I’ve been guilty of this because I’m a novelist. I’ve put too much emphasis on the novel.
I happily write novellas, but the idea of writing anything shorter never came naturally to me. Simple thoughts and beautiful accounts have flourished in my head, but they were all “too short.” Despite how often I dwelled on powerful events or daydreamed about how two lovers met, I struggled to find a valid reason to put them on paper.
I’d set these ideas aside, fully intent on making them scenes in a novel-length manuscript, but only recently did I realize my error—I was putting novel expectations on a story that was never meant to be longer than a few pages.
I’d only considered these images as random, irrelevant snippets of a brilliant story, but… these snippets were the brilliant story. They didn’t belong to a larger work. They were the work.
I completely dropped the ball in realizing the novel I was trying to fluff this idea into was happier as a short story.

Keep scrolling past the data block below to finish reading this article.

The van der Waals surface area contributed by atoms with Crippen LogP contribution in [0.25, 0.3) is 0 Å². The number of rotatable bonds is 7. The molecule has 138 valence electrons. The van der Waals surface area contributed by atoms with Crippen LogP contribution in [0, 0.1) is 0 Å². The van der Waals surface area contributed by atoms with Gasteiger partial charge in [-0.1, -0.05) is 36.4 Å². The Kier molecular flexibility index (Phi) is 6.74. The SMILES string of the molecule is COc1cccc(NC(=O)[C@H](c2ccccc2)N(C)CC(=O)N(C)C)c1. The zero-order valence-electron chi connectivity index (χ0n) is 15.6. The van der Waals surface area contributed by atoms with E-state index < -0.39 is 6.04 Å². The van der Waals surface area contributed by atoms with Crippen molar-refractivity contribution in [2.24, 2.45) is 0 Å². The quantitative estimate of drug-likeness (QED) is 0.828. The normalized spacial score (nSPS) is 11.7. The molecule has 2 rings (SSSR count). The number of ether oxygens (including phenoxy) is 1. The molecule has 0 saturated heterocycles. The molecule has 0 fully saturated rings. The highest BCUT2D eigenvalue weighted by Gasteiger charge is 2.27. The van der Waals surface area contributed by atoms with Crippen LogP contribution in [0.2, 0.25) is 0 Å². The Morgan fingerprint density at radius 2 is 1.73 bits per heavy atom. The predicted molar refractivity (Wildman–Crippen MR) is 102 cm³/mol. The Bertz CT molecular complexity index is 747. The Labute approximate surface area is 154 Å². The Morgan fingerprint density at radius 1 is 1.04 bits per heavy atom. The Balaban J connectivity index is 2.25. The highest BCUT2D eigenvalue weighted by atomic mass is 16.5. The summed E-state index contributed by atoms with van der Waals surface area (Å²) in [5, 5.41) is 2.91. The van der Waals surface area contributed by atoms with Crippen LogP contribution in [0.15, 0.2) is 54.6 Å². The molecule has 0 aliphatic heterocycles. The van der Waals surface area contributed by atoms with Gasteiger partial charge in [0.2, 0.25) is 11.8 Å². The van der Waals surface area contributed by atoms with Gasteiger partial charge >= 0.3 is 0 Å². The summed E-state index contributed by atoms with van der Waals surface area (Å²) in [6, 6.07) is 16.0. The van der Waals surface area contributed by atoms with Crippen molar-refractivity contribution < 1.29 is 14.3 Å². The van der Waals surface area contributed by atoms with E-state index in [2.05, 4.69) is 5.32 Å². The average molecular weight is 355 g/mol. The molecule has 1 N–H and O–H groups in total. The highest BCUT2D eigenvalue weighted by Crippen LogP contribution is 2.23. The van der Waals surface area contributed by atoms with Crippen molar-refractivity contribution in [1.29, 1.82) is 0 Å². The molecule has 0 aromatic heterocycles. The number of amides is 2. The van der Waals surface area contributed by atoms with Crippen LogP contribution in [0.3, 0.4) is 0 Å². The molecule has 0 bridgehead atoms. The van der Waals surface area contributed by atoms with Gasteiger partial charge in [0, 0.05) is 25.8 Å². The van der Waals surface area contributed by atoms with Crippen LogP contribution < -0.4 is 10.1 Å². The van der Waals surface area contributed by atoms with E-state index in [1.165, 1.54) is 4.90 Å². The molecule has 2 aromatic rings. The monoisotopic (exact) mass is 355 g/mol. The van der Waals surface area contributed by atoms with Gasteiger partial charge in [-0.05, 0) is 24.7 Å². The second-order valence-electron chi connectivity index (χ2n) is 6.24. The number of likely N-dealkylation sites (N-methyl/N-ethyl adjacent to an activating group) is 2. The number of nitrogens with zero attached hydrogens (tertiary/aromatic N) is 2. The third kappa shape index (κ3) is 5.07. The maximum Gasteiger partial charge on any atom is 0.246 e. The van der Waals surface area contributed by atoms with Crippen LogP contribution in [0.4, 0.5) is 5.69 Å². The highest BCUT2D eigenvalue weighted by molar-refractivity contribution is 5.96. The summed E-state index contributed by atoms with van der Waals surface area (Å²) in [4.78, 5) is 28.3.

Instead of stressing over how to make the novel satisfying, or putting the idea on a backburner until more comes to me, I now write the story as it wishes to be written, knowing that I can either add to it later, or take away from it during editing.
Hear me, dear novelist, if an idea comes to you that seems “too short” or inadequate, then accept it as a short story and write that perfect piece of flash fiction.
Hear me, dear short series veteran, if your work in progress wishes to drag across the pages, then let it and see where it goes—your delete button works (trust me, I tried it while you weren’t looking).
Very little is more freeing as authors when we remind ourselves that we don’t have to make an idea fit the word count we’re used to. Don’t compare the value of your short story with your expectations of a novel. 3 pages or 333 pages, they both are equally valid and worthy of being written.
So, write it.